The 5 Love Languages and Friendship
Several days ago, I introduced you to the Five Love Languages, made popular by author Gary Chapman. If you didn’t get a chance to check out the first post, you can find it HERE.
There are five love languages, and each of us both RECEIVES and GIVES love predominantly in one of the following five ways: Quality Time, Acts of Service, Physical Touch, Receiving Gifts, and Words of Affirmation. (I discuss each of these a bit further in my introductory post.) If you’re unsure of what YOUR love language is, you can take this Love Language Assessment, to find out!
More often than not, we tend to GIVE love to others in the way that WE would like to RECEIVE it. For example, my love language is Acts of Service, so I tend to give love to others by DOing things for them. I may help with a special project they are working on, donate my time to them, make them a meal, watch their kids, etc. I know that I feel loved when someone does something for me….when they take some of my responsibility away from me…does something tangible to help…This is great, and we should DO things for our friends, BUT if my friend’s love language is not Acts of Service, they many not be receiving my love at all. If my friend’s love language is Receiving Gifts and I don’t take time to leave them little notes or do things like put a bouquet fresh flowers on their desk, etc. they may be feeling like I don’t care about them, and that I haven’t shown them love (when in my head, I’ve done my job, as I’ve done x,y, z for them as Acts of Service.) Likewise, people may call me or hug me, and I won’t necessarily feel loved, as those are not my love languages.
See where this can get tricky? As women, we are beings who need our love cups to be full. We like our needs to be met. We want to know our friends care about us….love us…If we aren’t taking the time to find out how our friends need to be loved, and are just giving love the way we want it back, what we’ll have on our hands is one big miscommunication and two women who are feeling disconnected and unloved. (When really, neither party had that intention, and often were genuinely trying to show love!)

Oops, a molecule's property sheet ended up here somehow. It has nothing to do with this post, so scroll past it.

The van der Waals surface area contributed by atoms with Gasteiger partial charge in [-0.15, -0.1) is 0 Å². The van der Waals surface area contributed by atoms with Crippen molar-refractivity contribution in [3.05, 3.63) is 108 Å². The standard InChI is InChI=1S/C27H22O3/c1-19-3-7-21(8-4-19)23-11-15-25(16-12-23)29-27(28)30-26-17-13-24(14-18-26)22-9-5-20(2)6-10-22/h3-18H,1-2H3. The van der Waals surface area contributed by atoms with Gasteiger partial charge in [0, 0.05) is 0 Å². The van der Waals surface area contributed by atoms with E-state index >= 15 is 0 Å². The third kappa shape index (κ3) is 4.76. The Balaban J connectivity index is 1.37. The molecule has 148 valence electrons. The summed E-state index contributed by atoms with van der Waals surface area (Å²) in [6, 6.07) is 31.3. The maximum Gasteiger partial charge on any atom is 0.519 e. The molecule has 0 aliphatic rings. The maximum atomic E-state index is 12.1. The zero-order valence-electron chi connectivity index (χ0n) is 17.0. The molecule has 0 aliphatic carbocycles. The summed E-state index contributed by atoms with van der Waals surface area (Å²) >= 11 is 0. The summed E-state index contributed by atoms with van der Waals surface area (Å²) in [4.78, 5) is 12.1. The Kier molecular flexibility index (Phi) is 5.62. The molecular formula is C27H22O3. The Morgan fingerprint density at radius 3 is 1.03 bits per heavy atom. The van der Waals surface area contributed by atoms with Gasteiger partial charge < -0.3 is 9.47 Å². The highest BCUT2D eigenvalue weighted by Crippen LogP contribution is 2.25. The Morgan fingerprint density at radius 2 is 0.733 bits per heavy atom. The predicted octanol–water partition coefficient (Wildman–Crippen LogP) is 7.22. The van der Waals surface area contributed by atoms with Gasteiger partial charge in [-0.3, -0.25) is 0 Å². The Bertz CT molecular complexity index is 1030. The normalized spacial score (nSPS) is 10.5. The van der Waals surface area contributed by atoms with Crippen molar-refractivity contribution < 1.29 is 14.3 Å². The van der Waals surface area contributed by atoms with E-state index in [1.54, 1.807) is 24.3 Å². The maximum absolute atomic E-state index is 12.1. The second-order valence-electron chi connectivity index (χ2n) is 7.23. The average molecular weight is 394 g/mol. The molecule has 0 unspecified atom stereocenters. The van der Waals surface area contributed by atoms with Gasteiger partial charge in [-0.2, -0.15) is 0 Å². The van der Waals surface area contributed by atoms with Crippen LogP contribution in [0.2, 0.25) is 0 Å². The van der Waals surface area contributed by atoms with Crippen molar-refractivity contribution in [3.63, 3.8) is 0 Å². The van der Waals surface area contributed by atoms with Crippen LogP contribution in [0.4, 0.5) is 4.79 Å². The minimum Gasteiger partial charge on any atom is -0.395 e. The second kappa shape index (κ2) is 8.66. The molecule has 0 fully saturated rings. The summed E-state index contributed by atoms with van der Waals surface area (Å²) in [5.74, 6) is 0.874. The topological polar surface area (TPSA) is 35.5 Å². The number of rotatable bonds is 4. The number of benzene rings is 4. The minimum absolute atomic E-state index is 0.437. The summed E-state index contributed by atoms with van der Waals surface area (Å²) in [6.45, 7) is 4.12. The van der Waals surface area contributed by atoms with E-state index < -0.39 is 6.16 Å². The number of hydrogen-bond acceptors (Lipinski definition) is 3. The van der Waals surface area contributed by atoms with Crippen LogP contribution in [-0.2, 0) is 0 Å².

How do we resolve this? The first step is to LISTEN and OBSERVE. If your friend always greets you with a big hug, or reaches out to hold your arm as you confide in her, she’s probably a Physical Touch. If she is constantly asking you to coffee or lunch, or wants to spend a lot of time talking on the phone, she may be a Quality Time. If you find your favorite candy on your windshield or a plate of muffins at your door, she might be a Receiving Gifts. If she helps you paint your nursery, organizes your office, or offers to babysit so you can have a date, she is probably Acts of Service. If she is always telling you how great you look or how wonderful you are, she is probably a Words of Affirmation. We must pay attention to the way our friends are GIVING love if we truly wish to give it back.
Yes, this is time-consuming and requires effort. It is much easier to give love to others the way we want it back…However, if we want our friends to know we care, we need to attempt to figure out their love language, and work hard to meet THEIR needs. Take the first step and begin to show love to your friend the way they receive it, and hopefully in time, they will in turn do the same for you, as you grow closer together. (It also doesn’t hurt to ASK a friend what their love language is.)
When we learn to give love in the way others receive it, it is then we can begin to truly be a loving friend. I hope I’ve inspired some of you to change the way you approach showing love to your friends.